To read more on this topic click here.
Could insulin be used to treat Parkinson’s symptoms?
Author: Roisin McCormackPublished: 23 May 2019
Prep: Cook: Serves:
A US study has found that intranasal insulin, which is commonly used to treat diabetes, may be able to improve Parkinson’s symptoms.
As part of the study, published in scientific journal ‘PLOS ONE’, 14 people with Parkinson’s were administered a daily dose of intranasal insulin for four weeks.
After the four week period, researchers – made up staff from Harvard Medical School, US, and the University of Massachusetts, US – saw an improvement in both the participants motor skills and verbal fluency.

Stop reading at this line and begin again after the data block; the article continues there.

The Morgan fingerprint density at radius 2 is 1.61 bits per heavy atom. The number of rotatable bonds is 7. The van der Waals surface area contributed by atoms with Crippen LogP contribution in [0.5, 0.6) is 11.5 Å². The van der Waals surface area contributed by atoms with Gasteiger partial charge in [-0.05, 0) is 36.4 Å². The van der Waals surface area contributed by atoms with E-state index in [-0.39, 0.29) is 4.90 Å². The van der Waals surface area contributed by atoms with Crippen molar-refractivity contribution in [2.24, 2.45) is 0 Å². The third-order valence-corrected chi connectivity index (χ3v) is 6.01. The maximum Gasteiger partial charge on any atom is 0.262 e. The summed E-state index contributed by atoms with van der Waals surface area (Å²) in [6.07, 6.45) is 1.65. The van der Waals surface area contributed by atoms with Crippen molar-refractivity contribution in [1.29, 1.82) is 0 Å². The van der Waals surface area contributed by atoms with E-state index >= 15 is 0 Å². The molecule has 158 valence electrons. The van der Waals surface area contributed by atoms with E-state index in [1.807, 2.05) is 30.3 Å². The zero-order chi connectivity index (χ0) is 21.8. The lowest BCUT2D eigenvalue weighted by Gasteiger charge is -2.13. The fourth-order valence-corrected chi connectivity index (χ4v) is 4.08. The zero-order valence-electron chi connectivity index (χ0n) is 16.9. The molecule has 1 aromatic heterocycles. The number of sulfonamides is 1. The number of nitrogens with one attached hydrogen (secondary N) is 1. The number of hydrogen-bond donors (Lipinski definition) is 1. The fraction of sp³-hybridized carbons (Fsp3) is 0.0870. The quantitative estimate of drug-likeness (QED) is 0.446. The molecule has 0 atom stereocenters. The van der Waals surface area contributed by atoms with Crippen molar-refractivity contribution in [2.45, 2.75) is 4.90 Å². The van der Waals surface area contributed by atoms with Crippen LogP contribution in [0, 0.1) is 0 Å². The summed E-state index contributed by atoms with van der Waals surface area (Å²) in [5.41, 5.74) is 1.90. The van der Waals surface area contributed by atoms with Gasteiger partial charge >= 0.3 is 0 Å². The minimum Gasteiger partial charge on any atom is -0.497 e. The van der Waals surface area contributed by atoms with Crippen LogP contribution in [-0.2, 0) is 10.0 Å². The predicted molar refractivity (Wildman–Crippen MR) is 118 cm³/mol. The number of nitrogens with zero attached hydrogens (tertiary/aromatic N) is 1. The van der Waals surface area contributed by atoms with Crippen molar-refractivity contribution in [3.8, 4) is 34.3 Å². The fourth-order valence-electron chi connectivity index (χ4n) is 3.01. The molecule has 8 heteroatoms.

Discussing the trial, the researchers said: “Our study provided preliminary data that suggested an improvement of functional skills after four weeks of daily INI [intranasal insulin] treatment. That paves the way toward a larger cohort study to evaluate long-term safety and potential efficacy of intranasal insulin administration for potential treatment and prevention of functional decline in patients with Parkinson disease”.
For more information on the latest Parkinson’s research please visit the EPDA website.
Share this story
Parkinson’s in the news: May
A roundup of Parkinson’s news stories in MayREAD MORE
World’s first human CDNF clinical trial for Parkinson’s disease
The project aims to deliver an innovative treatmentREAD MORE
Creamy tarragon chicken and quinoa vol-au-vent
A tasty chicken and quinoa recipeREAD MORE